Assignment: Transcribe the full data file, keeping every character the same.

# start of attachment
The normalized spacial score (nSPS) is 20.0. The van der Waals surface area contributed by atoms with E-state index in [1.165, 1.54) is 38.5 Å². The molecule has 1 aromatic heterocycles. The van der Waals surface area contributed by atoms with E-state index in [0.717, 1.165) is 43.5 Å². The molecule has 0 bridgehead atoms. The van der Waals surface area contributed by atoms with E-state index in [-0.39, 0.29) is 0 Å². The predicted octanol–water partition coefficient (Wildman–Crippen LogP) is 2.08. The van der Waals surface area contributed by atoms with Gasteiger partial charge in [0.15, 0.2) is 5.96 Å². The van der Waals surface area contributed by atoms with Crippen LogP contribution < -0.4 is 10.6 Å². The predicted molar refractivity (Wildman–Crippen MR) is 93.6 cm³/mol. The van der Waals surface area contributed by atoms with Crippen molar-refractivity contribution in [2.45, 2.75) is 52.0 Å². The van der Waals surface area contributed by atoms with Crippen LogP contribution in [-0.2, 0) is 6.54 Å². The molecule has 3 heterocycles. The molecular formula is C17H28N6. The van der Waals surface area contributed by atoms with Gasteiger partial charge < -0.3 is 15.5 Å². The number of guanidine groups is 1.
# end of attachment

The normalized spacial score (nSPS) is 20.0. The van der Waals surface area contributed by atoms with E-state index in [1.165, 1.54) is 38.5 Å². The molecule has 1 aromatic heterocycles. The van der Waals surface area contributed by atoms with E-state index in [0.717, 1.165) is 43.5 Å². The molecule has 0 bridgehead atoms. The van der Waals surface area contributed by atoms with E-state index in [-0.39, 0.29) is 0 Å². The predicted octanol–water partition coefficient (Wildman–Crippen LogP) is 2.08. The van der Waals surface area contributed by atoms with Gasteiger partial charge in [0.15, 0.2) is 5.96 Å². The van der Waals surface area contributed by atoms with Crippen LogP contribution < -0.4 is 10.6 Å². The predicted molar refractivity (Wildman–Crippen MR) is 93.6 cm³/mol. The van der Waals surface area contributed by atoms with Crippen molar-refractivity contribution in [2.45, 2.75) is 52.0 Å². The van der Waals surface area contributed by atoms with Crippen LogP contribution in [-0.2, 0) is 6.54 Å². The molecule has 3 heterocycles. The molecular formula is C17H28N6. The van der Waals surface area contributed by atoms with Gasteiger partial charge < -0.3 is 15.5 Å². The number of guanidine groups is 1.